What Startups Are Really Like - Paul Graham

Paul Graham has posted a new "essay", entitled "What Startups Are Really Like". He aggregates feedback he's received from some YCombinator companies and created a list of 19 "surprises" people encountered when starting a company. I saw Paul discuss some aspects of this list a month or so ago at the fbFund offices and thought he had some great insight into startups.

His list (and some of my commentary):

  1. Be Careful with Cofounders
    Couldn’t agree more – it is like a marriage so choose wisely.
  2. Startups Take Over Your Life
    As much as you let them anyway; somewhat counter-intuitive, but I think the 37 Signals guys are onto something with their “do less” mantra. Working hard is a requirement, but don’t waste time on nonsense features.
  3. It’s an Emotional Roller-coaster
    Absolutely – the IPO process at iPrint and the Microsoft acquisition process at Messagecast had huge highs and lows. As did every round of venture we raised. It is really important to try and buffer the highs and lows by keeping some perspective.
  4. It Can Be Fun
    Why do a startup if it isn’t?
  5. Persistence Is the Key
    You have to be the biggest believer in your startup – if you aren’t who will be? If I had a nickel for every time someone told me that a bunch of companies had already done ‘x’ and we wouldn’t be successful…
  6. Think Long-Term
  7. Lots of Little Things
  8. Start with Something Minimal
    Especially in today’s world of constant iteration. I know a company that was run straight in the ground because they wouldn’t release until they could be better than a competitor that had released a year ahead of the them. They never did find that killer feature and actually ran out of money before they ever launched.
  9. Engage Users
  10. Change Your Idea
    Or put another way, evolve your idea – constantly. Strive to be a voracious consumer of feedback. Seek out what people think and pro-actively address. This really is a never ending task.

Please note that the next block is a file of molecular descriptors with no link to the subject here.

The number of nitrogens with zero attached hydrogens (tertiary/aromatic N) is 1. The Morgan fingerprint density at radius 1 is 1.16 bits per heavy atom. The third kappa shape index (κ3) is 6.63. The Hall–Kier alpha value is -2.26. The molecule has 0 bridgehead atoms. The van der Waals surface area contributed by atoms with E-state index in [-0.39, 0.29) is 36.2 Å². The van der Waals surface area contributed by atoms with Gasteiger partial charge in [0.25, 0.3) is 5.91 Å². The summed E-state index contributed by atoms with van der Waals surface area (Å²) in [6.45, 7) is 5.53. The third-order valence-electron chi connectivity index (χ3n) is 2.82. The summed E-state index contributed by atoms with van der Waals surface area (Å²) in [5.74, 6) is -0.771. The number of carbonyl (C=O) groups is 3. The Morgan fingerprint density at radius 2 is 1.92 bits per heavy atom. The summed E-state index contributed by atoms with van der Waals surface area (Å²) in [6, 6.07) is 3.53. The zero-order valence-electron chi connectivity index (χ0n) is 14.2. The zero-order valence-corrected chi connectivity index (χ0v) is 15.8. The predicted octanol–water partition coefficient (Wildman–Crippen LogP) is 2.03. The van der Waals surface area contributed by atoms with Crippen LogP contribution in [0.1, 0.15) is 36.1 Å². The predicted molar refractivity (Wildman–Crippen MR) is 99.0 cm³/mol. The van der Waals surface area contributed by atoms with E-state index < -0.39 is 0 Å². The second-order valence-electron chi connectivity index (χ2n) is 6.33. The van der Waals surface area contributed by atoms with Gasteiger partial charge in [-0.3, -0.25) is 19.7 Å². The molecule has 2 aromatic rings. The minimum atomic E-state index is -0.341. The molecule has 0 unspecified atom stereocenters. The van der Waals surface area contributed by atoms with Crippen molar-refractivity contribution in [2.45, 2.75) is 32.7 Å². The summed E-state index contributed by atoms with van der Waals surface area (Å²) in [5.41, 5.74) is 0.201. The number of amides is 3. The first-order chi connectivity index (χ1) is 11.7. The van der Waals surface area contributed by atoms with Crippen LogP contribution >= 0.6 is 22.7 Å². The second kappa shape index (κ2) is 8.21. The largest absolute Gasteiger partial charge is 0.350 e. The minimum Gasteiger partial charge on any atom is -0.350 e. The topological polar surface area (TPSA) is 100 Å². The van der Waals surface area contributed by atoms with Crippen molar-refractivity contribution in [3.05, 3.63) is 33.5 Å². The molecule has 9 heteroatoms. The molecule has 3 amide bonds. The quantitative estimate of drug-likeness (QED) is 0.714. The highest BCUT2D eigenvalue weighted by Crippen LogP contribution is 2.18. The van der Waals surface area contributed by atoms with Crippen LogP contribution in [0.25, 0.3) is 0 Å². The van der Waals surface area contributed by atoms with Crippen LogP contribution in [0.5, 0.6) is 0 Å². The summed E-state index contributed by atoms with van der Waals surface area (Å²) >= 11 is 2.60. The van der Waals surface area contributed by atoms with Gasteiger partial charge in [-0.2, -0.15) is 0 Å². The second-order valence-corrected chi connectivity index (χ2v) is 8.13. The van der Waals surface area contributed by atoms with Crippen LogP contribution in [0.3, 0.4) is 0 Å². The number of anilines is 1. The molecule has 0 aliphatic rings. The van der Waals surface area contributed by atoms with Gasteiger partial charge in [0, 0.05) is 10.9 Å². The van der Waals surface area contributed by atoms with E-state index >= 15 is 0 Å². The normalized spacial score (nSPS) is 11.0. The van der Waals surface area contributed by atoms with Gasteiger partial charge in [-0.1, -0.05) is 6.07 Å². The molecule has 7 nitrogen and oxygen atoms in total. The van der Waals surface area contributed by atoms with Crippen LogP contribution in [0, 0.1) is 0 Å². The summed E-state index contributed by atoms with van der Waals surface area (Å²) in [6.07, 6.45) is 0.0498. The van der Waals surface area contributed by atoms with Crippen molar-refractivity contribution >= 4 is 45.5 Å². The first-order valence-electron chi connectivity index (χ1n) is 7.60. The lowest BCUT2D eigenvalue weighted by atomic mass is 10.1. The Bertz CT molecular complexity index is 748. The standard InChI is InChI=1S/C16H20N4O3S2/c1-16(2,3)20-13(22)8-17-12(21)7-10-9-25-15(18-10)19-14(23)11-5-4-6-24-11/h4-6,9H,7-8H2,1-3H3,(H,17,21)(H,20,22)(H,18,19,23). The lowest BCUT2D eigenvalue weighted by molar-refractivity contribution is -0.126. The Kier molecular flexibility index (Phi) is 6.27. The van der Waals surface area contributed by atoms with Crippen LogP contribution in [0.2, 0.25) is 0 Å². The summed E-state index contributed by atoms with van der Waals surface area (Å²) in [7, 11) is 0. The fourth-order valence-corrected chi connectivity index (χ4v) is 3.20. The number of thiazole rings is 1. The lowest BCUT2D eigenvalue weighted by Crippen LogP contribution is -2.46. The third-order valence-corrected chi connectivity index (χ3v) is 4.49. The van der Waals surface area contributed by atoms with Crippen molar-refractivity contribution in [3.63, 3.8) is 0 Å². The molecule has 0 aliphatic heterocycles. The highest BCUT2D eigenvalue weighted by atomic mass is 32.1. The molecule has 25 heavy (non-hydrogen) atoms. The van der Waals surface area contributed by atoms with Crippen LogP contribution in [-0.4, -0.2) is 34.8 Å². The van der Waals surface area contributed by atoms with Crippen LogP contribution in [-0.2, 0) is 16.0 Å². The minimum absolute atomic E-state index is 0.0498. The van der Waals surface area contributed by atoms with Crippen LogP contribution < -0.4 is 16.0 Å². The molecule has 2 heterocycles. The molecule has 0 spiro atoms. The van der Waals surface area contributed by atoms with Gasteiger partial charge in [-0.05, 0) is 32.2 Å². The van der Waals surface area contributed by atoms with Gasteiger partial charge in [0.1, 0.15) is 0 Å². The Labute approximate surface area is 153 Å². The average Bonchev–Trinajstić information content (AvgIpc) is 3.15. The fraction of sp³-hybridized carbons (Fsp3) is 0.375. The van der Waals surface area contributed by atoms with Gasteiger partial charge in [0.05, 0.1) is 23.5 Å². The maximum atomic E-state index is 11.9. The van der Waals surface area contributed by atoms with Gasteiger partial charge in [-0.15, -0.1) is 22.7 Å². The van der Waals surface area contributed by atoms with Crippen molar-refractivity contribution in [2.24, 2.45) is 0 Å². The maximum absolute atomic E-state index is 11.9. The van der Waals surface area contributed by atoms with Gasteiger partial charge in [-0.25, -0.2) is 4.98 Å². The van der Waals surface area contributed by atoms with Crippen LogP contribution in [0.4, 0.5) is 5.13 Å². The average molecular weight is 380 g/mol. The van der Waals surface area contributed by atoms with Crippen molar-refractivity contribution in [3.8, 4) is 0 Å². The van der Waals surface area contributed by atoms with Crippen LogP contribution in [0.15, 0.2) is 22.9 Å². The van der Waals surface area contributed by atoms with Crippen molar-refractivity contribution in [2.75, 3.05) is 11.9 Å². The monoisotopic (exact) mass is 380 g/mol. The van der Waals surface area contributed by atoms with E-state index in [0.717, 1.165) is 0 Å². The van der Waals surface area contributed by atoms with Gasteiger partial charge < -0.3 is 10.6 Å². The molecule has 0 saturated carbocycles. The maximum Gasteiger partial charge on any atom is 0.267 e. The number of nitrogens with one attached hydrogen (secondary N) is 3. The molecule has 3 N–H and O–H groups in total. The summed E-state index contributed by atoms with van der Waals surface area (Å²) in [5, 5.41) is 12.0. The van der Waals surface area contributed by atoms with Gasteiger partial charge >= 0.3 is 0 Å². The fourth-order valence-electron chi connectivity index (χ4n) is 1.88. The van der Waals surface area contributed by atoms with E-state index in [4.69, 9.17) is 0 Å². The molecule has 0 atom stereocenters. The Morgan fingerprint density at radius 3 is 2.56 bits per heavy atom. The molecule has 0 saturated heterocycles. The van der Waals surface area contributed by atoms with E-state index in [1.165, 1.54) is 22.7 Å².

11. Don’t Worry about Competitors
    Can’t say I really agree with this one; I think only the paranoid survive.
  12. It’s Hard to Get Users
  13. Expect the Worst with Deals
  14. Investors Are Clueless
    If you expect a venture capitalist to know how your product works down to a detailed level, you don't understand what it means to invest in a sector. No one will know more than you do about your product. It is in your best interest to seek out investors that can help move the ball forward, but be realistic in what you expect them to know.
  15. You May Have to Play Games
  16. Luck Is a Big Factor
    Maybe, but I wouldn't say Google, Yahoo, eBay or Facebook were "lucky". They were all smart, committed people that worked extremely hard. I can't think of any companies that were successful because they were "lucky".
  17. The Value of Community
  18. You Get No Respect
    Perhaps this is true on the East Coast, however, in Silicon Valley, I find it to be quite the opposite. Risk-taking is not that unusual as even the mainstream press reports on startups on a regular basis.
  19. Things Change as You Grow
    You will probably have a ton of hats to wear when things get rolling. If the company grows, you will want to/have to give up some of these hats as more people are hired and the responsibilities of each hat grow. Do yourself (and your co-founders) a favor and try to anticipate when you need to hand-off something; if you miss the signs it might be painful for everyone.